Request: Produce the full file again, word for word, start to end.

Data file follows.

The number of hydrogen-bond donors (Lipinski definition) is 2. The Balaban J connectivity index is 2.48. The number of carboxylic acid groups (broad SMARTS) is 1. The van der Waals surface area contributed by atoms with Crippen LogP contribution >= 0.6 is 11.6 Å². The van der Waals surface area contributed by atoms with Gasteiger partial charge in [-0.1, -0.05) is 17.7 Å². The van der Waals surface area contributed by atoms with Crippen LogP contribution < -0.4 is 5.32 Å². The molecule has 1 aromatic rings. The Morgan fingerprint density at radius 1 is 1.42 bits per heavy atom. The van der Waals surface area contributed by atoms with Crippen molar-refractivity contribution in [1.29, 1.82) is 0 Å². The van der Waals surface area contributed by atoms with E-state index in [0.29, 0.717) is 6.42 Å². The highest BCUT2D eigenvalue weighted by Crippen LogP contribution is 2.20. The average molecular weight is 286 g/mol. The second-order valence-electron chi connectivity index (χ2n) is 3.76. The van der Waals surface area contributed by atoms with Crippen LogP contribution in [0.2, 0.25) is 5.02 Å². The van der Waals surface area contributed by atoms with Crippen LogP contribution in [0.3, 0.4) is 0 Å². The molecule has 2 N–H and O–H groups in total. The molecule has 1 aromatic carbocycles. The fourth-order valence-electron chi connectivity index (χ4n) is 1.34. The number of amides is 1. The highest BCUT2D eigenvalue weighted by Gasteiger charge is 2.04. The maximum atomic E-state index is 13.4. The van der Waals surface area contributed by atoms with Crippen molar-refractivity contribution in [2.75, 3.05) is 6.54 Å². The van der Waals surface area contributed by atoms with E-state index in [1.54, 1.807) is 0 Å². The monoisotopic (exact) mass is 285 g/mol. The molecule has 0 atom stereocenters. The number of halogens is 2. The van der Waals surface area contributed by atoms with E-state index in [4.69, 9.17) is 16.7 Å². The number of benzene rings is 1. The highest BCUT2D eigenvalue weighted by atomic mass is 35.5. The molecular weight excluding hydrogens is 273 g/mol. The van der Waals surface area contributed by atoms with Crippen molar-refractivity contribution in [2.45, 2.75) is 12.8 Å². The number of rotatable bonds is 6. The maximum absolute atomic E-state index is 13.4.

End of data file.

The number of hydrogen-bond donors (Lipinski definition) is 2. The Balaban J connectivity index is 2.48. The number of carboxylic acid groups (broad SMARTS) is 1. The van der Waals surface area contributed by atoms with Crippen LogP contribution >= 0.6 is 11.6 Å². The van der Waals surface area contributed by atoms with Gasteiger partial charge in [-0.1, -0.05) is 17.7 Å². The van der Waals surface area contributed by atoms with Crippen LogP contribution < -0.4 is 5.32 Å². The molecule has 1 aromatic rings. The Morgan fingerprint density at radius 1 is 1.42 bits per heavy atom. The van der Waals surface area contributed by atoms with Crippen molar-refractivity contribution in [1.29, 1.82) is 0 Å². The van der Waals surface area contributed by atoms with E-state index in [0.29, 0.717) is 6.42 Å². The highest BCUT2D eigenvalue weighted by Crippen LogP contribution is 2.20. The average molecular weight is 286 g/mol. The second-order valence-electron chi connectivity index (χ2n) is 3.76. The van der Waals surface area contributed by atoms with Crippen LogP contribution in [0.2, 0.25) is 5.02 Å². The van der Waals surface area contributed by atoms with Crippen LogP contribution in [0.3, 0.4) is 0 Å². The molecule has 2 N–H and O–H groups in total. The molecule has 1 aromatic carbocycles. The fourth-order valence-electron chi connectivity index (χ4n) is 1.34. The number of amides is 1. The highest BCUT2D eigenvalue weighted by Gasteiger charge is 2.04. The maximum atomic E-state index is 13.4. The van der Waals surface area contributed by atoms with Crippen molar-refractivity contribution in [2.75, 3.05) is 6.54 Å². The van der Waals surface area contributed by atoms with E-state index in [1.54, 1.807) is 0 Å². The monoisotopic (exact) mass is 285 g/mol. The molecule has 0 atom stereocenters. The number of halogens is 2. The van der Waals surface area contributed by atoms with E-state index in [4.69, 9.17) is 16.7 Å². The number of benzene rings is 1. The highest BCUT2D eigenvalue weighted by atomic mass is 35.5. The molecular weight excluding hydrogens is 273 g/mol. The van der Waals surface area contributed by atoms with Crippen molar-refractivity contribution in [2.45, 2.75) is 12.8 Å². The number of rotatable bonds is 6. The maximum absolute atomic E-state index is 13.4.